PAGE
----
Government declines to say how it will vote on US Jerusalem move
UN ambassadors warned America would be ‘taking names’ of those who oppose embassy move
The Department of Foreign Affairs has declined to say how Ireland will vote on a controversial UN general assembly vote later today which calls on the US to rescind its recognition of Jerusalem as the capital of Israel.
The US government has warned that the US will take votes against its position “personally”.
The Department of Foreign was unable to say what Ireland’s position on today’s vote would be despite repeated requests on Wednesday and again this morning.
A spokesman said that “discussions are ongoing in New York.”
“We won’t be making a statement until after the vote,” he said.
The US ambassador to the UN Nikki Halley wrote to her fellow UN ambassadors including Ireland warning them: “As you consider your vote, I encourage you to know the president and the US take this vote personally.
“The president will be watching this vote carefully and has requested I report back on those who voted against us,” she said.
Later Ms Haley tweeted that the US would be “taking names” of those who vote against it.
‘We don’t care’
On Wednesday, US president Donald Trump threatened to withhold billions of dollars in aid from countries who vote against the US at the United Nations.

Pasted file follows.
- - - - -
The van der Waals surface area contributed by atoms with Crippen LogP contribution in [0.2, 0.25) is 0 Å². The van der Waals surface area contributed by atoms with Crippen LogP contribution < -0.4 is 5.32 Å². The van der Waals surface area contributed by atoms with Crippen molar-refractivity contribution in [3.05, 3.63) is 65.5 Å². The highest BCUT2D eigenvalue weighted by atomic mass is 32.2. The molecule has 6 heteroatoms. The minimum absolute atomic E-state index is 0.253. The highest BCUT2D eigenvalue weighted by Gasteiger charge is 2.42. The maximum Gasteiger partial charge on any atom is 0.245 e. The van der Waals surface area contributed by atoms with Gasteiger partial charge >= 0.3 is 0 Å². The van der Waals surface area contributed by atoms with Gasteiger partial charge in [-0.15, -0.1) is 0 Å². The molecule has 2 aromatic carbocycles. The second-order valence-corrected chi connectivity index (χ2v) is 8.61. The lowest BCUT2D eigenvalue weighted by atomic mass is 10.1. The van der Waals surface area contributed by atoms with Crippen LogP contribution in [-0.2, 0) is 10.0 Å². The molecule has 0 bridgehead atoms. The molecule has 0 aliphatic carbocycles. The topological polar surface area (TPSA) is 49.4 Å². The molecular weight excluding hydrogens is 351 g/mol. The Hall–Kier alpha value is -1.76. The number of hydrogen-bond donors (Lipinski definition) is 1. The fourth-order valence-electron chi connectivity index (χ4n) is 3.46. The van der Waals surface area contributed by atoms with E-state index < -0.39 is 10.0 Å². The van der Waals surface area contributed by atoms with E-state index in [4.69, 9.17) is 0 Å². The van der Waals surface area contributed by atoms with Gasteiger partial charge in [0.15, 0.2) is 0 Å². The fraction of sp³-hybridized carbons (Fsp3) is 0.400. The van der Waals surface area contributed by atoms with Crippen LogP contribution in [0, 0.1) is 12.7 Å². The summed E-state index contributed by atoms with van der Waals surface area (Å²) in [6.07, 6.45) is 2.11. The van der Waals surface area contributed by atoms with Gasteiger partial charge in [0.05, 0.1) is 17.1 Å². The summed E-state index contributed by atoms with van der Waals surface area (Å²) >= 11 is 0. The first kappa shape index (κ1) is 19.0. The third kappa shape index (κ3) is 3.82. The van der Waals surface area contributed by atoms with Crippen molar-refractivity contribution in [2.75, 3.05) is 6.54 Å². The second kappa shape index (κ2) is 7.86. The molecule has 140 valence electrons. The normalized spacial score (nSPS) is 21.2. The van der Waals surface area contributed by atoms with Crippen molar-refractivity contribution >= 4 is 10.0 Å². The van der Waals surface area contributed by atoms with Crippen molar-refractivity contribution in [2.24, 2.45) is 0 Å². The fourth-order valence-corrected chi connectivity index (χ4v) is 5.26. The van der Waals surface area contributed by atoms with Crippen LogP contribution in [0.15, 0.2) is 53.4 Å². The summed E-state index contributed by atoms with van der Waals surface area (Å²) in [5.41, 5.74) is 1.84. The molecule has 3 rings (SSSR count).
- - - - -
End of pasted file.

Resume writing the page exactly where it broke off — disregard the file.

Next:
“Let them vote against us,” he said. “We’ll save a lot. We don’t care. But this isn’t like it used to be where they could vote against you and then you pay them hundreds of millions of dollars...We’re not going to be taken advantage of any longer.”
The general assembly vote comes after the US vetoed a security council resolution on Monday which contained similar criticisms of the Jerusalem decision.
At the security council, the US was isolated, with the members - including long-standing US allies - voting against it by 14 to one.
Ms Haley described the vote as “an insult” and warned “it won’t be forgotten”.
The recent recognition of Jerusalem prompted violence and protests across the Middle East and has been widely criticised as an unnecessary provocation, including by EU leaders at their recent summit.
Today’s vote on the motion reiterates 10 security council resolutions on Jerusalem, dating back to 1967, including requirements that the city’s final status must be decided in direct negotiations between Israel and the Palestinians.
It “affirms that any decisions and actions which purport to have altered, the character, status or demographic composition of the holy city of Jerusalem have no legal effect, are null and void and must be rescinded”.
The motion also “demands that all states comply with Security Council resolutions regarding the holy city of Jerusalem, and not to recognize any actions or measures contrary to those resolutions”.